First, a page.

Clinical Trials Using Ganitumab

Clinical trials are research studies that involve people. The clinical trials on this list are studying Ganitumab. All trials on the list are supported by NCI.

NCI’s basic information about clinical trials explains the types and phases of trials and how they are carried out. Clinical trials look at new ways to prevent, detect, or treat disease. You may want to think about taking part in a clinical trial. Talk to your doctor for help in deciding if one is right for you.

Trials 1-3 of 3
  • I-SPY 2 TRIAL: Neoadjuvant and Personalized Adaptive Novel Agents to Treat Breast Cancer

    The purpose of this study is to further advance the ability to practice personalized medicine by learning which new drug agents are most effective with which types of breast cancer tumors and by learning more about which early indicators of response (tumor analysis prior to surgery via magnetic resonance imaging (MRI) images along with tissue and blood samples) are predictors of treatment success.
    Location: 16 locations

  • Ganitumab and Dasatinib in Treating Patients with Relapsed or Refractory Embryonal or Alveolar Rhabdomyosarcoma

    This phase I / II trial studies the side effects and best dose of dasatinib when given together with ganitumab and to see how well they work in treating patients with embryonal and alveolar rhabdomyosarcoma that has come back or does not respond to treatment. Dasatinib may stop the growth of tumor cells by blocking some of the enzymes needed for cell growth. Immunotherapy with ganitumab, may induce changes in body’s immune system and may interfere with the ability of tumor cells to grow and spread. Giving dasatinib and ganitumab may work better in treating patients with embryonal and alveolar rhabdomyosarcoma.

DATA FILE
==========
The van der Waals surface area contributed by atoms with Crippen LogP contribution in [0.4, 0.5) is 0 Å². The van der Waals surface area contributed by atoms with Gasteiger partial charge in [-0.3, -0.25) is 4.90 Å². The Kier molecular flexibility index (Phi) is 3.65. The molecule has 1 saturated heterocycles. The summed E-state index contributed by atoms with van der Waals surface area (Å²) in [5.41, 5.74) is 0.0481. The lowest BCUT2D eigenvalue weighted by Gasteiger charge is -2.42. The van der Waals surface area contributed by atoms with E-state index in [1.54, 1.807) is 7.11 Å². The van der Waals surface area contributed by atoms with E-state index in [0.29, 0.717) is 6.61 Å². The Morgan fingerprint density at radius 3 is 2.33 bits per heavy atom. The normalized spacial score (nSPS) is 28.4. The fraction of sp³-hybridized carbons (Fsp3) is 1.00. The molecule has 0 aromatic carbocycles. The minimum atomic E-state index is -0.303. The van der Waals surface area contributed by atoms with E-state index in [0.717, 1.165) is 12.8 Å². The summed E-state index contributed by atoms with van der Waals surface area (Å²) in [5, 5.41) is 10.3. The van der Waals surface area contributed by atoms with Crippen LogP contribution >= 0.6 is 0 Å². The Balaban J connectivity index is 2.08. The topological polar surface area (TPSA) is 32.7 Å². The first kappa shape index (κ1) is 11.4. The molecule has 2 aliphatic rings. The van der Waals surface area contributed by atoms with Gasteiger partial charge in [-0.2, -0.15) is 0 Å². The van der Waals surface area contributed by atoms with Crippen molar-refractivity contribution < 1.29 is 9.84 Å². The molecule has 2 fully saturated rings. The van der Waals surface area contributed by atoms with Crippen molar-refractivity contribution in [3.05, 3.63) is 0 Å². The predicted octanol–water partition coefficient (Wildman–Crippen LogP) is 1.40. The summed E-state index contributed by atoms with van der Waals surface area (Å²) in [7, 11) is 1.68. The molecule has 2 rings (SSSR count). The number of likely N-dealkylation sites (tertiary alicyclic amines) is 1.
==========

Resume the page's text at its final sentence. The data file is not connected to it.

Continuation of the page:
Location: National Institutes of Health Clinical Center, Bethesda, Maryland

  • Ganitumab, Everolimus, and Panitumumab in Treating Patients with Refractory Solid Tumors

    This phase I trial studies the side effects and the best dose of ganitumab, everolimus, and panitumumab when given together in treating patients with solid tumors that has not responded to previous treatment. Monoclonal antibodies, such as ganitumab and panitumumab, can block the ability of tumors to grow and spread by blocking protein activity which is important for tumors to grow. Everolimus may stop the growth of tumor cells by blocking some of the enzymes needed for cell growth. Giving ganitumab with everolimus and panitumumab may kill more tumor cells.
    Location: Duke University Medical Center, Durham, North Carolina